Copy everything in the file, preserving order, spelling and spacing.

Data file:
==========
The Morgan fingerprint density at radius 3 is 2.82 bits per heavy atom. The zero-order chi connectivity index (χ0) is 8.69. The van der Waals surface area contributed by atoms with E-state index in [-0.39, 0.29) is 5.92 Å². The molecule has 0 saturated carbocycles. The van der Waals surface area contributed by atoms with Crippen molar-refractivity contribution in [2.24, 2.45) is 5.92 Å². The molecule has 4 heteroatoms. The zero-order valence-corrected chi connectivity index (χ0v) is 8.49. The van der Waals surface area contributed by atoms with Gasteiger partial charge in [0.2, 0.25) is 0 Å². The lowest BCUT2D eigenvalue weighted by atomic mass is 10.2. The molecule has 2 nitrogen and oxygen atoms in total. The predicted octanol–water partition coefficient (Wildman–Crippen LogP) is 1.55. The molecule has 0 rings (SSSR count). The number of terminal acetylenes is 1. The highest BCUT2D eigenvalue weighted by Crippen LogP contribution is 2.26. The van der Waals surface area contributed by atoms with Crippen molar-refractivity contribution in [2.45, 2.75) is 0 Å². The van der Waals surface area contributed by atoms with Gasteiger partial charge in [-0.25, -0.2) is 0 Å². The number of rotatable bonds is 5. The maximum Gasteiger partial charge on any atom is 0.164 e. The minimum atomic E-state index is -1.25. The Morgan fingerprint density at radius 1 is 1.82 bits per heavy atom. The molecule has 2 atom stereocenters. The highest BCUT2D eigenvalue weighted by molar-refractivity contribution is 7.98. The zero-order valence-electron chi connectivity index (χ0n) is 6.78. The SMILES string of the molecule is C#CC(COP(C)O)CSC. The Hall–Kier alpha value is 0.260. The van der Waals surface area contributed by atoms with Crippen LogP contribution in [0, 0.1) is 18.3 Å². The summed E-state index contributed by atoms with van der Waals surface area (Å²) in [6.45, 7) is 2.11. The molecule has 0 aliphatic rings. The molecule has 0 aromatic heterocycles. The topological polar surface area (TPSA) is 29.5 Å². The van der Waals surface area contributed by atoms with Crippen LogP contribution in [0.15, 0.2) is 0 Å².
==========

The Morgan fingerprint density at radius 3 is 2.82 bits per heavy atom. The zero-order chi connectivity index (χ0) is 8.69. The van der Waals surface area contributed by atoms with E-state index in [-0.39, 0.29) is 5.92 Å². The molecule has 0 saturated carbocycles. The van der Waals surface area contributed by atoms with Crippen molar-refractivity contribution in [2.24, 2.45) is 5.92 Å². The molecule has 4 heteroatoms. The zero-order valence-corrected chi connectivity index (χ0v) is 8.49. The van der Waals surface area contributed by atoms with Gasteiger partial charge in [0.2, 0.25) is 0 Å². The lowest BCUT2D eigenvalue weighted by atomic mass is 10.2. The molecule has 2 nitrogen and oxygen atoms in total. The predicted octanol–water partition coefficient (Wildman–Crippen LogP) is 1.55. The molecule has 0 rings (SSSR count). The number of terminal acetylenes is 1. The highest BCUT2D eigenvalue weighted by Crippen LogP contribution is 2.26. The van der Waals surface area contributed by atoms with Crippen molar-refractivity contribution in [2.45, 2.75) is 0 Å². The van der Waals surface area contributed by atoms with Gasteiger partial charge in [-0.25, -0.2) is 0 Å². The number of rotatable bonds is 5. The maximum Gasteiger partial charge on any atom is 0.164 e. The minimum atomic E-state index is -1.25. The Morgan fingerprint density at radius 1 is 1.82 bits per heavy atom. The molecule has 2 atom stereocenters. The highest BCUT2D eigenvalue weighted by molar-refractivity contribution is 7.98. The zero-order valence-electron chi connectivity index (χ0n) is 6.78. The SMILES string of the molecule is C#CC(COP(C)O)CSC. The Hall–Kier alpha value is 0.260. The van der Waals surface area contributed by atoms with Crippen LogP contribution in [0, 0.1) is 18.3 Å². The summed E-state index contributed by atoms with van der Waals surface area (Å²) in [6.45, 7) is 2.11. The molecule has 0 aliphatic rings. The molecule has 0 aromatic heterocycles. The topological polar surface area (TPSA) is 29.5 Å². The van der Waals surface area contributed by atoms with Crippen LogP contribution in [0.15, 0.2) is 0 Å².